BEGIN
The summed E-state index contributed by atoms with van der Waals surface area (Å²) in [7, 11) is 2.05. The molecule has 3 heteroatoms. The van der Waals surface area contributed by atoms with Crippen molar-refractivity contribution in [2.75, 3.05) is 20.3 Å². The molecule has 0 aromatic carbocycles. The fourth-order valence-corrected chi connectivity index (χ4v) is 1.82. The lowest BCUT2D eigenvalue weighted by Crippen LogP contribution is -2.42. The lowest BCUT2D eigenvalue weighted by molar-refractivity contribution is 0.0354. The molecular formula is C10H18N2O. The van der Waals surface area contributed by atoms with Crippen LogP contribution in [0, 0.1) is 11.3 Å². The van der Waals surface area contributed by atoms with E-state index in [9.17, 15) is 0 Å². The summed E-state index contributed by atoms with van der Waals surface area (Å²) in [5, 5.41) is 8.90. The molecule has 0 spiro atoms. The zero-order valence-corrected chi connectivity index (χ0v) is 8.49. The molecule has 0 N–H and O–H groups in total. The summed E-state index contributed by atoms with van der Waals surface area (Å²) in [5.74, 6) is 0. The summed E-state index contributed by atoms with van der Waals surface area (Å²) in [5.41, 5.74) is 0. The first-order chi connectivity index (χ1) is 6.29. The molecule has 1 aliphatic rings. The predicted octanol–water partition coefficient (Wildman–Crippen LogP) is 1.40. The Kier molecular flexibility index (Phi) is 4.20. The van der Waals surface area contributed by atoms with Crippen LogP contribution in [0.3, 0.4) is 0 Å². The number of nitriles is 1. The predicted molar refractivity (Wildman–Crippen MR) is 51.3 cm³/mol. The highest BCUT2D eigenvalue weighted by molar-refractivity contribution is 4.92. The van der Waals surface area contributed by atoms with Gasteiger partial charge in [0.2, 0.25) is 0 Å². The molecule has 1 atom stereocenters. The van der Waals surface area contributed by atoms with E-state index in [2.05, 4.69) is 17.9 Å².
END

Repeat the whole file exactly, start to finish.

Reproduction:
The summed E-state index contributed by atoms with van der Waals surface area (Å²) in [7, 11) is 2.05. The molecule has 3 heteroatoms. The van der Waals surface area contributed by atoms with Crippen molar-refractivity contribution in [2.75, 3.05) is 20.3 Å². The molecule has 0 aromatic carbocycles. The fourth-order valence-corrected chi connectivity index (χ4v) is 1.82. The lowest BCUT2D eigenvalue weighted by Crippen LogP contribution is -2.42. The lowest BCUT2D eigenvalue weighted by molar-refractivity contribution is 0.0354. The molecular formula is C10H18N2O. The van der Waals surface area contributed by atoms with Crippen LogP contribution in [0, 0.1) is 11.3 Å². The van der Waals surface area contributed by atoms with E-state index in [9.17, 15) is 0 Å². The summed E-state index contributed by atoms with van der Waals surface area (Å²) in [5, 5.41) is 8.90. The molecule has 0 spiro atoms. The zero-order valence-corrected chi connectivity index (χ0v) is 8.49. The molecule has 0 N–H and O–H groups in total. The summed E-state index contributed by atoms with van der Waals surface area (Å²) in [5.74, 6) is 0. The summed E-state index contributed by atoms with van der Waals surface area (Å²) in [5.41, 5.74) is 0. The first-order chi connectivity index (χ1) is 6.29. The molecule has 1 aliphatic rings. The predicted octanol–water partition coefficient (Wildman–Crippen LogP) is 1.40. The Kier molecular flexibility index (Phi) is 4.20. The van der Waals surface area contributed by atoms with Crippen LogP contribution in [0.3, 0.4) is 0 Å². The number of nitriles is 1. The predicted molar refractivity (Wildman–Crippen MR) is 51.3 cm³/mol. The highest BCUT2D eigenvalue weighted by molar-refractivity contribution is 4.92. The van der Waals surface area contributed by atoms with Gasteiger partial charge in [0.2, 0.25) is 0 Å². The molecule has 1 atom stereocenters. The van der Waals surface area contributed by atoms with E-state index in [2.05, 4.69) is 17.9 Å².